Acacia seed banks can accumulate in the presence of biological control agents

A recent study by C.I.B PhD graduate Mathys Strydom (currently at the Academy of Environmental Leadership) found that annual seed input of invasive Australian Acacias is still high, despite the use of biological control agents.

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Human usage in the native range may determine future genetic structure of an invasion
Golden wattles, Acacia pycnantha, are native to Australia. This species, like many others wattles that are invasive in South Africa, has been historically introduced for agroforestry and dune reclamation purposes

Human usage in the native range may determine future genetic structure of an invasion

Quantifying the amount of genetic diversity and how it is distributed within and between populations (genetic structure) has become a major focus in invasion biology. Population genetic structure can be useful as a proxy for the introduction history of a species, e.g. to differentiate between multiple introductions vs. single introductions.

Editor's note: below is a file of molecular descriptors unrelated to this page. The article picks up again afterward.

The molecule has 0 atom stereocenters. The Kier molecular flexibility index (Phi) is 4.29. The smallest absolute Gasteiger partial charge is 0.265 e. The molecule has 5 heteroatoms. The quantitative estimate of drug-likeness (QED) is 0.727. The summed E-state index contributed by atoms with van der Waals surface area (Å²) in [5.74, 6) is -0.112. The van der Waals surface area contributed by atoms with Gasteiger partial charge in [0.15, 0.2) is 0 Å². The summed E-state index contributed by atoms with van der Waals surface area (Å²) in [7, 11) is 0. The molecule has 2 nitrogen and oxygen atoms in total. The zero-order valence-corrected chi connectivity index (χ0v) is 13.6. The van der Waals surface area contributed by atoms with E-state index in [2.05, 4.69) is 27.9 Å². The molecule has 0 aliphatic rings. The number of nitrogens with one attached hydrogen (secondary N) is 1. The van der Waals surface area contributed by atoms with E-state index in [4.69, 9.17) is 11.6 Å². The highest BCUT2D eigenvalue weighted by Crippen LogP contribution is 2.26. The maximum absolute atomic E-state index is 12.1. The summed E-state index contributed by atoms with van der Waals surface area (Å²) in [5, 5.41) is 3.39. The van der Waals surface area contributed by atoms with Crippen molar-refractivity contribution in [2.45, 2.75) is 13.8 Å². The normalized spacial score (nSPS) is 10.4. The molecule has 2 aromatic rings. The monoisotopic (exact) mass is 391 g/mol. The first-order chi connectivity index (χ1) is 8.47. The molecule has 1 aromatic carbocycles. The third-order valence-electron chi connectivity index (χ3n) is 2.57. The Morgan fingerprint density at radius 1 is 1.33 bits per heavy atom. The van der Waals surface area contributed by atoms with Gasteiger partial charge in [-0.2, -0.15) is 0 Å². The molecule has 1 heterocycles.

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National Geographic Society grant for legume research

Dr Jaco Le Roux, C·I·B core team member, was recently awarded a National Geographic Society’s Committee for Research and Exploration grant to investigate the consequences of legume invasions on native legume biodiversity in South Africa’s Cape Floristic Region.

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